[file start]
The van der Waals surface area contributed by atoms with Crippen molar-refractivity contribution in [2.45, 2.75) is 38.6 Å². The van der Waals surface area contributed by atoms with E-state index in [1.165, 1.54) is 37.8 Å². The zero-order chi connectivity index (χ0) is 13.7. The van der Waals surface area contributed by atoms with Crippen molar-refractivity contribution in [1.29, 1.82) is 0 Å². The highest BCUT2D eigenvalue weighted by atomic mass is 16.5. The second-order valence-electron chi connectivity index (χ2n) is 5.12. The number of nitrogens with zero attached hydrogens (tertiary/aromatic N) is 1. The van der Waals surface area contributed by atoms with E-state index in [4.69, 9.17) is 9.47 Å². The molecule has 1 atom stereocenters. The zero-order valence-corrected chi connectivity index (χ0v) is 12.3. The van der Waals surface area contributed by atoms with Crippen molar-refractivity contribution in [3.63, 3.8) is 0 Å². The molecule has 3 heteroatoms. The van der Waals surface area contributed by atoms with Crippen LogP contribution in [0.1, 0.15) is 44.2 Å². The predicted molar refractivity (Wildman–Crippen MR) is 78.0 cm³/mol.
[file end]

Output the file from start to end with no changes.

The van der Waals surface area contributed by atoms with Crippen molar-refractivity contribution in [2.45, 2.75) is 38.6 Å². The van der Waals surface area contributed by atoms with E-state index in [1.165, 1.54) is 37.8 Å². The zero-order chi connectivity index (χ0) is 13.7. The van der Waals surface area contributed by atoms with Crippen molar-refractivity contribution in [1.29, 1.82) is 0 Å². The highest BCUT2D eigenvalue weighted by atomic mass is 16.5. The second-order valence-electron chi connectivity index (χ2n) is 5.12. The number of nitrogens with zero attached hydrogens (tertiary/aromatic N) is 1. The van der Waals surface area contributed by atoms with E-state index in [4.69, 9.17) is 9.47 Å². The molecule has 1 atom stereocenters. The zero-order valence-corrected chi connectivity index (χ0v) is 12.3. The van der Waals surface area contributed by atoms with Crippen molar-refractivity contribution in [3.63, 3.8) is 0 Å². The molecule has 3 heteroatoms. The van der Waals surface area contributed by atoms with Crippen LogP contribution in [0.1, 0.15) is 44.2 Å². The predicted molar refractivity (Wildman–Crippen MR) is 78.0 cm³/mol.